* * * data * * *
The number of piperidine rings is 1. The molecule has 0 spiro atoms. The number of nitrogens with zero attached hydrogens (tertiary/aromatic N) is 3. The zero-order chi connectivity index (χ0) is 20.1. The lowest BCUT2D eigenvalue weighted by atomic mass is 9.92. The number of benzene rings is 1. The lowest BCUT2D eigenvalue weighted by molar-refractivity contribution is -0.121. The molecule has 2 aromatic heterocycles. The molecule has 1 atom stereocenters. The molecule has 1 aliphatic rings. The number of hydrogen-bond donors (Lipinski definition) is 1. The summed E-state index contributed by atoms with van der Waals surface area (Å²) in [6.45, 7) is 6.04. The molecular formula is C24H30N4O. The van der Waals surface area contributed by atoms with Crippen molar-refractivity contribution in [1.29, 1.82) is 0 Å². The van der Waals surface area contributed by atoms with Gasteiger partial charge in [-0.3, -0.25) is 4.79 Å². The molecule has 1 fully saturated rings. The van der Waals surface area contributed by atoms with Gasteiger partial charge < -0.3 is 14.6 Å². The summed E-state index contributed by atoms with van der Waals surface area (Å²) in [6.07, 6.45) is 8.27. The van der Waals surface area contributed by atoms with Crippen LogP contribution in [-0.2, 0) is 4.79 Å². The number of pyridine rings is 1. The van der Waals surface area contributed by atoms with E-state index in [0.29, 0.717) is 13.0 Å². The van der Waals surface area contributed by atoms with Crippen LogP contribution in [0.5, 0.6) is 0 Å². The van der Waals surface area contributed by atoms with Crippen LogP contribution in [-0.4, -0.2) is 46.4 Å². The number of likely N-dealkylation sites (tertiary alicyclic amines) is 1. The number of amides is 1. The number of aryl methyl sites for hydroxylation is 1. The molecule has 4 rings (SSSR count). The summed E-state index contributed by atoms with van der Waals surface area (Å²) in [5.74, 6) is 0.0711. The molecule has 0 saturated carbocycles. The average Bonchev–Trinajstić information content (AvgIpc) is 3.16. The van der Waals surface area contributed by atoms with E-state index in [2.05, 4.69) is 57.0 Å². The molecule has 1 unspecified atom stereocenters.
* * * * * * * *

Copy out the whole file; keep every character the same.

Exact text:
The number of piperidine rings is 1. The molecule has 0 spiro atoms. The number of nitrogens with zero attached hydrogens (tertiary/aromatic N) is 3. The zero-order chi connectivity index (χ0) is 20.1. The lowest BCUT2D eigenvalue weighted by atomic mass is 9.92. The number of benzene rings is 1. The lowest BCUT2D eigenvalue weighted by molar-refractivity contribution is -0.121. The molecule has 2 aromatic heterocycles. The molecule has 1 atom stereocenters. The molecule has 1 aliphatic rings. The number of hydrogen-bond donors (Lipinski definition) is 1. The summed E-state index contributed by atoms with van der Waals surface area (Å²) in [6.45, 7) is 6.04. The molecular formula is C24H30N4O. The van der Waals surface area contributed by atoms with Crippen molar-refractivity contribution in [1.29, 1.82) is 0 Å². The van der Waals surface area contributed by atoms with Gasteiger partial charge in [-0.3, -0.25) is 4.79 Å². The molecule has 1 fully saturated rings. The van der Waals surface area contributed by atoms with Gasteiger partial charge < -0.3 is 14.6 Å². The summed E-state index contributed by atoms with van der Waals surface area (Å²) in [6.07, 6.45) is 8.27. The van der Waals surface area contributed by atoms with Crippen LogP contribution in [-0.2, 0) is 4.79 Å². The number of pyridine rings is 1. The van der Waals surface area contributed by atoms with E-state index in [0.29, 0.717) is 13.0 Å². The van der Waals surface area contributed by atoms with Crippen LogP contribution in [0.5, 0.6) is 0 Å². The van der Waals surface area contributed by atoms with Crippen LogP contribution in [-0.4, -0.2) is 46.4 Å². The number of likely N-dealkylation sites (tertiary alicyclic amines) is 1. The number of amides is 1. The number of aryl methyl sites for hydroxylation is 1. The molecule has 4 rings (SSSR count). The summed E-state index contributed by atoms with van der Waals surface area (Å²) in [5.74, 6) is 0.0711. The molecule has 0 saturated carbocycles. The average Bonchev–Trinajstić information content (AvgIpc) is 3.16. The van der Waals surface area contributed by atoms with E-state index in [2.05, 4.69) is 57.0 Å². The molecule has 1 unspecified atom stereocenters.